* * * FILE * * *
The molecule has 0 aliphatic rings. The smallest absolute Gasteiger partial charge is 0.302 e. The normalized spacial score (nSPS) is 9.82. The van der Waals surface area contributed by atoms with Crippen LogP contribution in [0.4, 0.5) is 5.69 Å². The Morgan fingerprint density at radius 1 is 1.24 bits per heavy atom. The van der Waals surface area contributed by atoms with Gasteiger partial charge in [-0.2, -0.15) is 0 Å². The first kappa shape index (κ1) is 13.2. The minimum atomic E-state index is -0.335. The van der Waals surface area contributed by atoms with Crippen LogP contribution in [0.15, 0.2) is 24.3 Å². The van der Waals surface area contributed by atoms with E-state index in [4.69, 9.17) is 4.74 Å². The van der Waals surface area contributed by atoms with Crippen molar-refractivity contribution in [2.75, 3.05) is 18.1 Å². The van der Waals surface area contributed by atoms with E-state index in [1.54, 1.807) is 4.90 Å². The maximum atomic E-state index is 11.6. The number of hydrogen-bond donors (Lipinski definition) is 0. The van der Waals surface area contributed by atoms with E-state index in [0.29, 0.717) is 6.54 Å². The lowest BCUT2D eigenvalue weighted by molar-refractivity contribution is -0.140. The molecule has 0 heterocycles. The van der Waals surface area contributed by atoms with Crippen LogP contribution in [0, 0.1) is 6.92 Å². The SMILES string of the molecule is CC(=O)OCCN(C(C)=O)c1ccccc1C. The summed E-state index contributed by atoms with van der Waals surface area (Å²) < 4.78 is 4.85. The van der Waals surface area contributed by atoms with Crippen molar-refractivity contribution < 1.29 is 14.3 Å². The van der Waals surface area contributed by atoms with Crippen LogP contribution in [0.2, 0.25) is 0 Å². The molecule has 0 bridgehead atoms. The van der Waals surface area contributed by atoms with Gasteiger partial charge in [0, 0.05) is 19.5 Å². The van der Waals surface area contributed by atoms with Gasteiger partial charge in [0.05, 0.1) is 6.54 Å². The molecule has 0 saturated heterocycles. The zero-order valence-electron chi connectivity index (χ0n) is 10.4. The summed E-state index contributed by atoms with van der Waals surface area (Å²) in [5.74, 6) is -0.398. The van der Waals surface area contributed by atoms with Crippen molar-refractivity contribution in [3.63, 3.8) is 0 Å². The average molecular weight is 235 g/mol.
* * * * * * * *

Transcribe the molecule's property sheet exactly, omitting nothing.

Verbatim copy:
The molecule has 0 aliphatic rings. The smallest absolute Gasteiger partial charge is 0.302 e. The normalized spacial score (nSPS) is 9.82. The van der Waals surface area contributed by atoms with Crippen LogP contribution in [0.4, 0.5) is 5.69 Å². The Morgan fingerprint density at radius 1 is 1.24 bits per heavy atom. The van der Waals surface area contributed by atoms with Gasteiger partial charge in [-0.2, -0.15) is 0 Å². The first kappa shape index (κ1) is 13.2. The minimum atomic E-state index is -0.335. The van der Waals surface area contributed by atoms with Crippen LogP contribution in [0.15, 0.2) is 24.3 Å². The van der Waals surface area contributed by atoms with E-state index in [4.69, 9.17) is 4.74 Å². The van der Waals surface area contributed by atoms with Crippen molar-refractivity contribution in [2.75, 3.05) is 18.1 Å². The van der Waals surface area contributed by atoms with E-state index in [1.54, 1.807) is 4.90 Å². The maximum atomic E-state index is 11.6. The number of hydrogen-bond donors (Lipinski definition) is 0. The van der Waals surface area contributed by atoms with E-state index in [0.29, 0.717) is 6.54 Å². The lowest BCUT2D eigenvalue weighted by molar-refractivity contribution is -0.140. The molecule has 0 heterocycles. The van der Waals surface area contributed by atoms with Crippen LogP contribution in [0, 0.1) is 6.92 Å². The SMILES string of the molecule is CC(=O)OCCN(C(C)=O)c1ccccc1C. The summed E-state index contributed by atoms with van der Waals surface area (Å²) < 4.78 is 4.85. The van der Waals surface area contributed by atoms with Crippen molar-refractivity contribution < 1.29 is 14.3 Å². The van der Waals surface area contributed by atoms with Crippen LogP contribution in [0.2, 0.25) is 0 Å². The molecule has 0 bridgehead atoms. The van der Waals surface area contributed by atoms with Gasteiger partial charge in [0, 0.05) is 19.5 Å². The van der Waals surface area contributed by atoms with Gasteiger partial charge in [0.05, 0.1) is 6.54 Å². The molecule has 0 saturated heterocycles. The zero-order valence-electron chi connectivity index (χ0n) is 10.4. The summed E-state index contributed by atoms with van der Waals surface area (Å²) in [5.74, 6) is -0.398. The van der Waals surface area contributed by atoms with Crippen molar-refractivity contribution in [3.63, 3.8) is 0 Å². The average molecular weight is 235 g/mol.